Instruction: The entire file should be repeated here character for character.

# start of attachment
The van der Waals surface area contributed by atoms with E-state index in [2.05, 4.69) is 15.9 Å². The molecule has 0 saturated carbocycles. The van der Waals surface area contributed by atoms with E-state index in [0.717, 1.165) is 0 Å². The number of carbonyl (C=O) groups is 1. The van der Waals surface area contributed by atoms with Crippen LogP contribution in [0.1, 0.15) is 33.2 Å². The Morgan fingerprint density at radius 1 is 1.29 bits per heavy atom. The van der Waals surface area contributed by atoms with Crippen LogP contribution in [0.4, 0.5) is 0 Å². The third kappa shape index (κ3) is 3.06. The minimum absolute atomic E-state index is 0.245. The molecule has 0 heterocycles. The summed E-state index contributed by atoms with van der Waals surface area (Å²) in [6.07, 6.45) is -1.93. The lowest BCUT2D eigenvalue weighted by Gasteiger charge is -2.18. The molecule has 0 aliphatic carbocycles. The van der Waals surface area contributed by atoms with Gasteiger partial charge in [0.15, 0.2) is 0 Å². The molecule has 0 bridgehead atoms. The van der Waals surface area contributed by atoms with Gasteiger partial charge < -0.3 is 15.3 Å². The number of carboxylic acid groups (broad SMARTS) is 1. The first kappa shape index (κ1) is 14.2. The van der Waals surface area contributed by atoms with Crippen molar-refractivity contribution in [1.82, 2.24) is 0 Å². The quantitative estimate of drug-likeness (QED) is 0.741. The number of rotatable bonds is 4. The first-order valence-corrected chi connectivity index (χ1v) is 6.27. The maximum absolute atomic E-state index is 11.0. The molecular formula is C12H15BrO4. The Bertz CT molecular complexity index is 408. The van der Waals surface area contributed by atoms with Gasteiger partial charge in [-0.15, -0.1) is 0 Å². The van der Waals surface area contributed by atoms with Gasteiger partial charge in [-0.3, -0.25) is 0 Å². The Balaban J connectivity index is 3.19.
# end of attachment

The van der Waals surface area contributed by atoms with E-state index in [2.05, 4.69) is 15.9 Å². The molecule has 0 saturated carbocycles. The van der Waals surface area contributed by atoms with E-state index in [0.717, 1.165) is 0 Å². The number of carbonyl (C=O) groups is 1. The van der Waals surface area contributed by atoms with Crippen LogP contribution in [0.1, 0.15) is 33.2 Å². The Morgan fingerprint density at radius 1 is 1.29 bits per heavy atom. The van der Waals surface area contributed by atoms with Crippen LogP contribution in [0.4, 0.5) is 0 Å². The third kappa shape index (κ3) is 3.06. The minimum absolute atomic E-state index is 0.245. The molecule has 0 heterocycles. The summed E-state index contributed by atoms with van der Waals surface area (Å²) in [6.07, 6.45) is -1.93. The lowest BCUT2D eigenvalue weighted by Gasteiger charge is -2.18. The molecule has 0 aliphatic carbocycles. The van der Waals surface area contributed by atoms with Gasteiger partial charge in [0.15, 0.2) is 0 Å². The molecule has 0 bridgehead atoms. The van der Waals surface area contributed by atoms with Gasteiger partial charge < -0.3 is 15.3 Å². The number of carboxylic acid groups (broad SMARTS) is 1. The first kappa shape index (κ1) is 14.2. The van der Waals surface area contributed by atoms with Crippen molar-refractivity contribution in [1.82, 2.24) is 0 Å². The quantitative estimate of drug-likeness (QED) is 0.741. The number of rotatable bonds is 4. The first-order valence-corrected chi connectivity index (χ1v) is 6.27. The maximum absolute atomic E-state index is 11.0. The molecular formula is C12H15BrO4. The Bertz CT molecular complexity index is 408. The van der Waals surface area contributed by atoms with Gasteiger partial charge in [-0.15, -0.1) is 0 Å². The van der Waals surface area contributed by atoms with Gasteiger partial charge in [-0.3, -0.25) is 0 Å². The Balaban J connectivity index is 3.19.